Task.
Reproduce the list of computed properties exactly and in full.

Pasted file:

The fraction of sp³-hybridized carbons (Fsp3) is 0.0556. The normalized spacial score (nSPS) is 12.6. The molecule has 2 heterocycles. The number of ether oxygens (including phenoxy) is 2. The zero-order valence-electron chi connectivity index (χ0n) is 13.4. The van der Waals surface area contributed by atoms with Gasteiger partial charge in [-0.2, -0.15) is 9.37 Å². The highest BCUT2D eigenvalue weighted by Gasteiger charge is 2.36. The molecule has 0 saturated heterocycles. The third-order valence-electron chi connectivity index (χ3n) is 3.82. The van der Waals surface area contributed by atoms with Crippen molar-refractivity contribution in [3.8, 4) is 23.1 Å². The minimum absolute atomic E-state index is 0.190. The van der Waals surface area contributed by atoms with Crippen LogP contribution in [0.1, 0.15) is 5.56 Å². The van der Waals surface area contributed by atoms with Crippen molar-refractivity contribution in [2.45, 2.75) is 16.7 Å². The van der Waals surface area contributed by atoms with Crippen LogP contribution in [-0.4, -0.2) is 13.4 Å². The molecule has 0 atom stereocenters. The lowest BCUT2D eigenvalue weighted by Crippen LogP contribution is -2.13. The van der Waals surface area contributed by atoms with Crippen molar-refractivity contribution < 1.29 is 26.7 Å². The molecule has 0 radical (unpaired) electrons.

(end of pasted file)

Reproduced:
The fraction of sp³-hybridized carbons (Fsp3) is 0.0556. The normalized spacial score (nSPS) is 12.6. The molecule has 2 heterocycles. The number of ether oxygens (including phenoxy) is 2. The zero-order valence-electron chi connectivity index (χ0n) is 13.4. The van der Waals surface area contributed by atoms with Gasteiger partial charge in [-0.2, -0.15) is 9.37 Å². The highest BCUT2D eigenvalue weighted by Gasteiger charge is 2.36. The molecule has 0 saturated heterocycles. The third-order valence-electron chi connectivity index (χ3n) is 3.82. The van der Waals surface area contributed by atoms with Crippen molar-refractivity contribution in [3.8, 4) is 23.1 Å². The minimum absolute atomic E-state index is 0.190. The van der Waals surface area contributed by atoms with Crippen LogP contribution in [0.1, 0.15) is 5.56 Å². The van der Waals surface area contributed by atoms with Crippen molar-refractivity contribution in [2.45, 2.75) is 16.7 Å². The van der Waals surface area contributed by atoms with Crippen LogP contribution in [-0.4, -0.2) is 13.4 Å². The molecule has 0 atom stereocenters. The lowest BCUT2D eigenvalue weighted by Crippen LogP contribution is -2.13. The van der Waals surface area contributed by atoms with Crippen molar-refractivity contribution < 1.29 is 26.7 Å². The molecule has 0 radical (unpaired) electrons.